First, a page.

Mobile technology is, without doubt, the next great ‘enabler’ in healthcare in Africa. A mobile phone has become a biosensor, a laboratory, a scanner and a data processor and e-Health is rapidly proving its potential to improve workplace efficiencies, increase patient safety, better coordinate care, facilitate payments and engage patients.
The continent’s single largest and most ‘connected’ technology, media and telecommunications event, AfricaCom – now in its 20th year – will spotlight the rise of digital health and attendant technologies, with a brand new dedicated conference track.
“We have included several new tracks on the conference agenda this year, with e-Health a prominent addition,” says Tom Cuthell, Portfolio Director at KNect365. “With more people finally having access to the immediacy and the information that the Internet brings, personal health management is becoming achievable and is set to be one of the fastest growing industry sectors over the next few years.
“This presents incredible opportunities for the entire health and wellness ecosystem and we look forward to hosting healthy and robust discussions on these topics and many others at this year’s event.”
Topics on the agenda for a full day of rigorous debate and healthy insight, on Tuesday 7th November 2017, include a look at the current digital health landscape and the opportunities that are available and what needs to be done to address the challenges of implementing these new ideas.
Ways in which digital transformation can improve healthcare access and service delivery in Africa will also be up for discussion, with themes that include how mobile, IoT, Big Data and the cloud, will impact healthcare in Africa; developing a digital health strategy for healthcare organisations; and integrating digital health into national healthcare systems (across the continent).
During the Connecting Africa Digital Week, (4-8 September), eHealth News, as well as the hearX Group and Vula Mobile, tracked the rise of Digital Health Clinics and showcased the e-Health technologies making this possible.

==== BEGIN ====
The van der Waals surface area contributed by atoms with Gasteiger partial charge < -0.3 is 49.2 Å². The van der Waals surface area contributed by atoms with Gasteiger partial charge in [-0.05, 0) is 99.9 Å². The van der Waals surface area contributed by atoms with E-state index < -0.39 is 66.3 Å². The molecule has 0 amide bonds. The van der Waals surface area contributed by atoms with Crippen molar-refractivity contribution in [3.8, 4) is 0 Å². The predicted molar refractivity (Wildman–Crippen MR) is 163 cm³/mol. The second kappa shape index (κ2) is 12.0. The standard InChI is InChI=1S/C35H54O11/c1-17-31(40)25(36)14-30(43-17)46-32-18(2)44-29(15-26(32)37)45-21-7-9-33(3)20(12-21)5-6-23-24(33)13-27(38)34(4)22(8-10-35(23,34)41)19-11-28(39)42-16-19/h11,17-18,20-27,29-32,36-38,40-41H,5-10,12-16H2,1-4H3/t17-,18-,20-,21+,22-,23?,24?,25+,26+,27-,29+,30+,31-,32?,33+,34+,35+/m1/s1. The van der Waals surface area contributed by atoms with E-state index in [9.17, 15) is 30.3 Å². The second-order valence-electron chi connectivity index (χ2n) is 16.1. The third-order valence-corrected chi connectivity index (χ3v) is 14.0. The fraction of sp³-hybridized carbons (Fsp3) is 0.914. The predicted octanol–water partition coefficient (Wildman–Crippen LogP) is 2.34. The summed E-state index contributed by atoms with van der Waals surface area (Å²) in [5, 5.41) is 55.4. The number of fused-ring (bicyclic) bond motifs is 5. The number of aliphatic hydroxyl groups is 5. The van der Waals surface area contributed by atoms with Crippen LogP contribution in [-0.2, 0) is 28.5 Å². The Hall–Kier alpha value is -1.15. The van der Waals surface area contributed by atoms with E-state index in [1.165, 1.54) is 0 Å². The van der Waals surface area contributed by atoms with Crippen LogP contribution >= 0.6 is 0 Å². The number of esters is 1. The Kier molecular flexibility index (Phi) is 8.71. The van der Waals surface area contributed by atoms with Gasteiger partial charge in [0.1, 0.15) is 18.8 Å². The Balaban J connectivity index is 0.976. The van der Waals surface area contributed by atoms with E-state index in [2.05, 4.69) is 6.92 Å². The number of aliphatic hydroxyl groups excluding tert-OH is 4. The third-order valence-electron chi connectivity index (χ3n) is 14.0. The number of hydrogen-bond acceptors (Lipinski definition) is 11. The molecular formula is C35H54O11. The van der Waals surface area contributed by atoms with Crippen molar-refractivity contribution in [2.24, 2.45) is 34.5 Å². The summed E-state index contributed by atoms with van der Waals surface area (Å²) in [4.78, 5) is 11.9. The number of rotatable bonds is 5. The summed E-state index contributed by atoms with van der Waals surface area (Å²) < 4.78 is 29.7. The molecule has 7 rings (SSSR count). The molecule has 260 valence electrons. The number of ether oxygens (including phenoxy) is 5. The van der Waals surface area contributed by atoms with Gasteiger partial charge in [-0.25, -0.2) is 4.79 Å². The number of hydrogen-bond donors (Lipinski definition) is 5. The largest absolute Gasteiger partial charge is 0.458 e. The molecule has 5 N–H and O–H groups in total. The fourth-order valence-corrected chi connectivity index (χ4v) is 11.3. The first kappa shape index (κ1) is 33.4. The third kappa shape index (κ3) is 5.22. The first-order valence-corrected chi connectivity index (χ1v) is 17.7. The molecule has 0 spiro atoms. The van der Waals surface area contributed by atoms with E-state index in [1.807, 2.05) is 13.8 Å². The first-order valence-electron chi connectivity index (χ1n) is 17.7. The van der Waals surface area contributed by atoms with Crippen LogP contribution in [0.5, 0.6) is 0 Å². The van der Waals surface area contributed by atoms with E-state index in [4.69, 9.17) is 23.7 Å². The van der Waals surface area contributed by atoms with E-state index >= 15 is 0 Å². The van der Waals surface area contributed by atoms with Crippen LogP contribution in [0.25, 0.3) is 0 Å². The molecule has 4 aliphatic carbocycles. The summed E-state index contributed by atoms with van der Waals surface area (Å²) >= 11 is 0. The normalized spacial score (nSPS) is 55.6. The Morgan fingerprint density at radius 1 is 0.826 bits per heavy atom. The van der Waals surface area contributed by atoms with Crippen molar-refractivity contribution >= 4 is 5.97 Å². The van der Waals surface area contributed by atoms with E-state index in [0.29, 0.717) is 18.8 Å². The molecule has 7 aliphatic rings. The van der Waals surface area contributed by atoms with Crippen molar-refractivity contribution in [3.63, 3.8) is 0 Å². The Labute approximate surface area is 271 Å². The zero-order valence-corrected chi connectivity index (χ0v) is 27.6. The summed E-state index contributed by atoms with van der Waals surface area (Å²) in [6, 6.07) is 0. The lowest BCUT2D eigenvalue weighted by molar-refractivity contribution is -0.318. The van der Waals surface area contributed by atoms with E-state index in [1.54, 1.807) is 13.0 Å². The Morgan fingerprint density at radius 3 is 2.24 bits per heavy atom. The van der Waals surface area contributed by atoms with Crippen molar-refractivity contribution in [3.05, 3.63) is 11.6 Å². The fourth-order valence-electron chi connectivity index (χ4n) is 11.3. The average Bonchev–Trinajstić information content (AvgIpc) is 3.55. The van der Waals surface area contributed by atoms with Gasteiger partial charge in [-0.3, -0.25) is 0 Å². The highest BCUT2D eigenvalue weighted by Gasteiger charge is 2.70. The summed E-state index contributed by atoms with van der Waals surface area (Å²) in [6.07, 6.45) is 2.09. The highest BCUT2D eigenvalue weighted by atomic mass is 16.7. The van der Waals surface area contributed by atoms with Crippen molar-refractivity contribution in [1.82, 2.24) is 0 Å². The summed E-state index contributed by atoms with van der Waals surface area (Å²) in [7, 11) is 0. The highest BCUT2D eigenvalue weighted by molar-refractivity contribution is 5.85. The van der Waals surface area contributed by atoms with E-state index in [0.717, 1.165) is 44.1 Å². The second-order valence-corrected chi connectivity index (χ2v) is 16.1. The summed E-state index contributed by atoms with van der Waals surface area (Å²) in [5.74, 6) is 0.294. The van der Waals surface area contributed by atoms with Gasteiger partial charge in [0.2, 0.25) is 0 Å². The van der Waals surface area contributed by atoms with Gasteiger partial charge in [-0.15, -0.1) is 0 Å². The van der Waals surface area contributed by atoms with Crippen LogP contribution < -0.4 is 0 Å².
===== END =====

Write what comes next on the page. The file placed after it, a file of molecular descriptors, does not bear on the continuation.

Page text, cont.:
“e-Health development needs a combined approach, with numerous collaborators and contributors who are all aligned to solving a problem for an individual, a community, a region and eventually, an entire health system,” said Ophthalmology Registrar at Stellenbosch University and Founder of Vula Mobile, Dr. William Mapham.
Mapham’s award-winning Vula e-Health App plays an important role in providing health workers – particularly those in remote rural areas – with a tool that helps to get patients quick and efficient specialist care.
“Inefficient referral networks are a drain on resources. We’re hoping that by applying mobile technologies to this issue, Vula can play a part in improving the way referrals are made and creating more robust health systems,” explains Dr Mapham.
Future trends in healthcare delivery in Africa will be driven by access to e-Health technologies, to shape new models of care in driving innovative, affordable and accessible services. As demand for healthcare rises, the pressure to reduce cost and show value increases. Technology not only addresses key healthcare problems in developing economies but adds value too.
Joining Mapham in discussion, are among others: Taryn Springhall, Editor, eHealth News, Professor De Wet Swanepoel, Professor, University of Pretoria, Founder & Scientific Advisor at hearX Group as well as Adama Kane, CEO of Jokko Santé.
Featured Image: /iq.intel.com